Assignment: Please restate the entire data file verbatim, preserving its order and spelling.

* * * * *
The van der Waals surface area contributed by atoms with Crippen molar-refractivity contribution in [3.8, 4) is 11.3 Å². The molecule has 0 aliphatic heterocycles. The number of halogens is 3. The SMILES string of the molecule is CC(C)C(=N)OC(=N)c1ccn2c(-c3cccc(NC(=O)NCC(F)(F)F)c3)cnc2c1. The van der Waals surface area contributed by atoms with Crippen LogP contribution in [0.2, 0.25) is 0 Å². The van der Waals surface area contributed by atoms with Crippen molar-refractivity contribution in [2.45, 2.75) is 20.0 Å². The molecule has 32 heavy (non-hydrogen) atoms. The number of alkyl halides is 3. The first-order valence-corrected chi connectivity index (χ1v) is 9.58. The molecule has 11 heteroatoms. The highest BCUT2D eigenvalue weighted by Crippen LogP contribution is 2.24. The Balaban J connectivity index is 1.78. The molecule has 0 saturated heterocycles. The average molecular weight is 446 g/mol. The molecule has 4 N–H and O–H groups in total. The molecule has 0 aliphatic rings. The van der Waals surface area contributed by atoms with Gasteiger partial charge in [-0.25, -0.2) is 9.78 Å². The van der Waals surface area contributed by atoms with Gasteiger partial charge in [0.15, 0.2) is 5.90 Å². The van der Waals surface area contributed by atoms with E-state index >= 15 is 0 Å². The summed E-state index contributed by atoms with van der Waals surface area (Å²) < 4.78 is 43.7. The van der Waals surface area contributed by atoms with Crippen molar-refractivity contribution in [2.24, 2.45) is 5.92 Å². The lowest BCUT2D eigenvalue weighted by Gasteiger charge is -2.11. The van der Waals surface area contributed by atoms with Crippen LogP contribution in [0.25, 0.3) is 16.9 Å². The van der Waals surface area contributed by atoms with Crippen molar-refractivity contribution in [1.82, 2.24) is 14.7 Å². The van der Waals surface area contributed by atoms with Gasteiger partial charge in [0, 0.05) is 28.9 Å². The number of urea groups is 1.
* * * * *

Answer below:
The van der Waals surface area contributed by atoms with Crippen molar-refractivity contribution in [3.8, 4) is 11.3 Å². The molecule has 0 aliphatic heterocycles. The number of halogens is 3. The SMILES string of the molecule is CC(C)C(=N)OC(=N)c1ccn2c(-c3cccc(NC(=O)NCC(F)(F)F)c3)cnc2c1. The van der Waals surface area contributed by atoms with Crippen LogP contribution in [0.2, 0.25) is 0 Å². The van der Waals surface area contributed by atoms with Crippen molar-refractivity contribution in [2.45, 2.75) is 20.0 Å². The molecule has 32 heavy (non-hydrogen) atoms. The number of alkyl halides is 3. The first-order valence-corrected chi connectivity index (χ1v) is 9.58. The molecule has 11 heteroatoms. The highest BCUT2D eigenvalue weighted by Crippen LogP contribution is 2.24. The Balaban J connectivity index is 1.78. The molecule has 0 saturated heterocycles. The average molecular weight is 446 g/mol. The molecule has 4 N–H and O–H groups in total. The molecule has 0 aliphatic rings. The van der Waals surface area contributed by atoms with Gasteiger partial charge in [-0.25, -0.2) is 9.78 Å². The van der Waals surface area contributed by atoms with Gasteiger partial charge in [0.15, 0.2) is 5.90 Å². The van der Waals surface area contributed by atoms with E-state index >= 15 is 0 Å². The summed E-state index contributed by atoms with van der Waals surface area (Å²) < 4.78 is 43.7. The van der Waals surface area contributed by atoms with Crippen molar-refractivity contribution in [2.24, 2.45) is 5.92 Å². The lowest BCUT2D eigenvalue weighted by Gasteiger charge is -2.11. The van der Waals surface area contributed by atoms with Crippen LogP contribution in [0.25, 0.3) is 16.9 Å². The van der Waals surface area contributed by atoms with Crippen molar-refractivity contribution in [1.82, 2.24) is 14.7 Å². The van der Waals surface area contributed by atoms with Gasteiger partial charge in [0, 0.05) is 28.9 Å². The number of urea groups is 1.